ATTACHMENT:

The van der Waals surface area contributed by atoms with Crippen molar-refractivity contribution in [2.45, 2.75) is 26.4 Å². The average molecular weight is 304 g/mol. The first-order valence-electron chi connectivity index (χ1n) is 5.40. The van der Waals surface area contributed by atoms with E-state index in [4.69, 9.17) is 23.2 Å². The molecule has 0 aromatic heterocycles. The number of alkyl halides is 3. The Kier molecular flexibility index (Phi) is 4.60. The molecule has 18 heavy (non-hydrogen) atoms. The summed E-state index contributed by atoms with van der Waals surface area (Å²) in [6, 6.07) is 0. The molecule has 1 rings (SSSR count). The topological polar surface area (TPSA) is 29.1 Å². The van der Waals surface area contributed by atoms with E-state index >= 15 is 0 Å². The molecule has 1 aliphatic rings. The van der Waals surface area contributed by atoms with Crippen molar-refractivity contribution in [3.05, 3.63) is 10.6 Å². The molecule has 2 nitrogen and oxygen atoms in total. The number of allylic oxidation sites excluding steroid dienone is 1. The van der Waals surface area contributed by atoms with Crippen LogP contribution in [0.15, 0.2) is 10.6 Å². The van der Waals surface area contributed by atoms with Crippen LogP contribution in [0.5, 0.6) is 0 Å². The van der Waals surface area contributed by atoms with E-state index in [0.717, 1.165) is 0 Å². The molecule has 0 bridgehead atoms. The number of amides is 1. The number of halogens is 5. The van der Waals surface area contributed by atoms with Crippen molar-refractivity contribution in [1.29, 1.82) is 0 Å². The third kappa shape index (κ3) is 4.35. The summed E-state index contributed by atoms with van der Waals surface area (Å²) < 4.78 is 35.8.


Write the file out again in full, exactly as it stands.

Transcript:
The van der Waals surface area contributed by atoms with Crippen molar-refractivity contribution in [2.45, 2.75) is 26.4 Å². The average molecular weight is 304 g/mol. The first-order valence-electron chi connectivity index (χ1n) is 5.40. The van der Waals surface area contributed by atoms with E-state index in [4.69, 9.17) is 23.2 Å². The molecule has 0 aromatic heterocycles. The number of alkyl halides is 3. The Kier molecular flexibility index (Phi) is 4.60. The molecule has 18 heavy (non-hydrogen) atoms. The summed E-state index contributed by atoms with van der Waals surface area (Å²) in [6, 6.07) is 0. The molecule has 1 rings (SSSR count). The topological polar surface area (TPSA) is 29.1 Å². The van der Waals surface area contributed by atoms with E-state index >= 15 is 0 Å². The molecule has 1 aliphatic rings. The van der Waals surface area contributed by atoms with Crippen molar-refractivity contribution in [3.05, 3.63) is 10.6 Å². The molecule has 2 nitrogen and oxygen atoms in total. The number of allylic oxidation sites excluding steroid dienone is 1. The van der Waals surface area contributed by atoms with Crippen LogP contribution in [0.15, 0.2) is 10.6 Å². The van der Waals surface area contributed by atoms with Crippen LogP contribution in [0.5, 0.6) is 0 Å². The van der Waals surface area contributed by atoms with E-state index in [0.717, 1.165) is 0 Å². The molecule has 0 bridgehead atoms. The number of amides is 1. The number of halogens is 5. The van der Waals surface area contributed by atoms with Crippen molar-refractivity contribution in [1.29, 1.82) is 0 Å². The third kappa shape index (κ3) is 4.35. The summed E-state index contributed by atoms with van der Waals surface area (Å²) < 4.78 is 35.8.